As the Zairean state withers away under the weight of inefficiency and corruption, the Government of President Mobutu and his Prime Minister Kengo wa Dondo is increasingly looking to the private sector to take over the running of the country's essential transport services. Francois Misser reports on the latest round of wheeling and dealing.
A bizarre cocktail of foreign investors has been revealed as last ditch hope for Zaire's dying national carrier, Air Zaire.
The airline barely exists at all today. It operates only one of its designated lines, from Goma to Nairobi, and some analysts say this service exists solely because it is a gold smugglers route.
Yet a brace of mysterious South Africans, the Belgian national carrier, Sabena, and the private Zairean airline Scibe Airlift, plan to salvage Air Zaire from the wreckage of its near bankruptcy, and launch a joint company called New Air Zaire.
What is particularly interesting about this new venture is that Scribe Airlift is the very company whose aircraft crashed into a marketplace just outside Kinshasa's Ndolo airport, killing over 350 people.
This terrible disaster blew wide open the inadequacy of Zairean air transport, but the participation of Scibe will surprise no one familiar with Zairean politics. Scibe's Manager, Mr Bemba Saolona, is widely believed to be one of the men who handle President Mobutu's vast personal fortune.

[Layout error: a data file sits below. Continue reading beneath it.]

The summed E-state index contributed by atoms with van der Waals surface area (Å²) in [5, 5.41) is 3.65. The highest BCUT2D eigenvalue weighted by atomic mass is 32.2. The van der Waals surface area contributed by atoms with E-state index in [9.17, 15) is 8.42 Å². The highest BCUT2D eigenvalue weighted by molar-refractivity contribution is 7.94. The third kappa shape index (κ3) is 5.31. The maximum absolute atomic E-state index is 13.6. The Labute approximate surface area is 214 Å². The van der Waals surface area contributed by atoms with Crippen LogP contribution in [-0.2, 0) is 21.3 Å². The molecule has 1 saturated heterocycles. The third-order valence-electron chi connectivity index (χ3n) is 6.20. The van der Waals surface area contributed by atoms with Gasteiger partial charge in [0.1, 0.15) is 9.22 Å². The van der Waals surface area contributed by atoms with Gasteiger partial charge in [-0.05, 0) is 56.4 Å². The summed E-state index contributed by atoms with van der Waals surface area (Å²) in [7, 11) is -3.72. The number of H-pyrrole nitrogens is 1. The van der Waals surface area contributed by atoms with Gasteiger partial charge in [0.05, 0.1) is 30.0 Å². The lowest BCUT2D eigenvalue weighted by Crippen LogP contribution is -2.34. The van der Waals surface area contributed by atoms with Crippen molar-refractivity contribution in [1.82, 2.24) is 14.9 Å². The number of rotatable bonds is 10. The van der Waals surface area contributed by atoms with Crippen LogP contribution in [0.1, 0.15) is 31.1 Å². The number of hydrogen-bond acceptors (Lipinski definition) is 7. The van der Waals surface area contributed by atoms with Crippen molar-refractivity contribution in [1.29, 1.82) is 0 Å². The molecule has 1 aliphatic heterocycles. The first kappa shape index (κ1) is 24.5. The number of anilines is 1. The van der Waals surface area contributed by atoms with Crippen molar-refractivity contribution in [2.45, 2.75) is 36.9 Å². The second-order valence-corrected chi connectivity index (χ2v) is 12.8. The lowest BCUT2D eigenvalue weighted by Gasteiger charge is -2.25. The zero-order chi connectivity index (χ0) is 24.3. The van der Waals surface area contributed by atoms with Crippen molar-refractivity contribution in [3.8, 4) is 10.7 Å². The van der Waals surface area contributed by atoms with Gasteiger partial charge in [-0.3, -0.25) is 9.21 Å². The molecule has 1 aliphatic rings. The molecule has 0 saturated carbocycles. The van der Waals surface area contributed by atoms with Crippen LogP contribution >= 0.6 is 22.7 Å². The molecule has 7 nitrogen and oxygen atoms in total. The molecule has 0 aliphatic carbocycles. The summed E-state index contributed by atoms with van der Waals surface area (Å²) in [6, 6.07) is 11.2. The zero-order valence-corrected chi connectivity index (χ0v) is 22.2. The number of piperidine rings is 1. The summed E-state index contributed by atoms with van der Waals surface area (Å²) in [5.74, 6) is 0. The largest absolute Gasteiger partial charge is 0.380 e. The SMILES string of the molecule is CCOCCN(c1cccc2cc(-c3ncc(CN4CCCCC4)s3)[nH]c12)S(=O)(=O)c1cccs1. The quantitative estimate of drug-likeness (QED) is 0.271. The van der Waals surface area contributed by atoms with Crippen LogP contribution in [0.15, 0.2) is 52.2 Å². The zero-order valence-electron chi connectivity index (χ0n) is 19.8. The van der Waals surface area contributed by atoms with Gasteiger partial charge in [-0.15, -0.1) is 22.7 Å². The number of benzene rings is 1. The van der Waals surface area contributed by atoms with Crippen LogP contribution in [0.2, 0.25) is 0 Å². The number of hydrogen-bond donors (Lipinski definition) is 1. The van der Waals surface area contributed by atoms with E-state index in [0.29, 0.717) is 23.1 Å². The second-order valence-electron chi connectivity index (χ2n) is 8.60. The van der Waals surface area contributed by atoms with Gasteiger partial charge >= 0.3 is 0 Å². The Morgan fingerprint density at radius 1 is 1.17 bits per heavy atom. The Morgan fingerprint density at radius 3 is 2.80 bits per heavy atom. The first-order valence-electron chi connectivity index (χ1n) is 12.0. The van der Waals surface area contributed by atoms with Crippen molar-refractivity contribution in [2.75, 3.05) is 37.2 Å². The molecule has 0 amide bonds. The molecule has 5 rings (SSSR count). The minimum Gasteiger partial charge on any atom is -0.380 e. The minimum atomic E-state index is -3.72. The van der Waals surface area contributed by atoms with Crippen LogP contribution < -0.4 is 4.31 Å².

While Zaire's record for safety may be extremely dubious, New Air Zaire could prove a very safe bet for those investing in it. The company is set to inherit Air Zaire's rights over international routes from Kinshasa to both Brussels and Johannesburg, currently used by Scibe and another private airline, Shabair.
New Air Zaire could also compete for the domestic market against Shabair and Zaire Express; a market expanding rapidly as the rest of Zaire's infrastructure collapses.
This emphasis on air transport was underlined on December 10 by Prime Minister Kengo wa Dondo when he inaugurated a new 2,000 meters long airstrip at Ravumu, near the capital of Southern Kivu, Bukavu, giving room for Shabair and Zaire-Express 707 and 737 Boeings to land.
Just as the private sector sniffs around for bargains while the state slowly withdraws from providing basic services to the travelling public, so other sections of Zaire's infrastructure may soon come under the hammer.
Hiving off transport sector
Prime Minister Kengo's plans include the railways, and last April a consortium...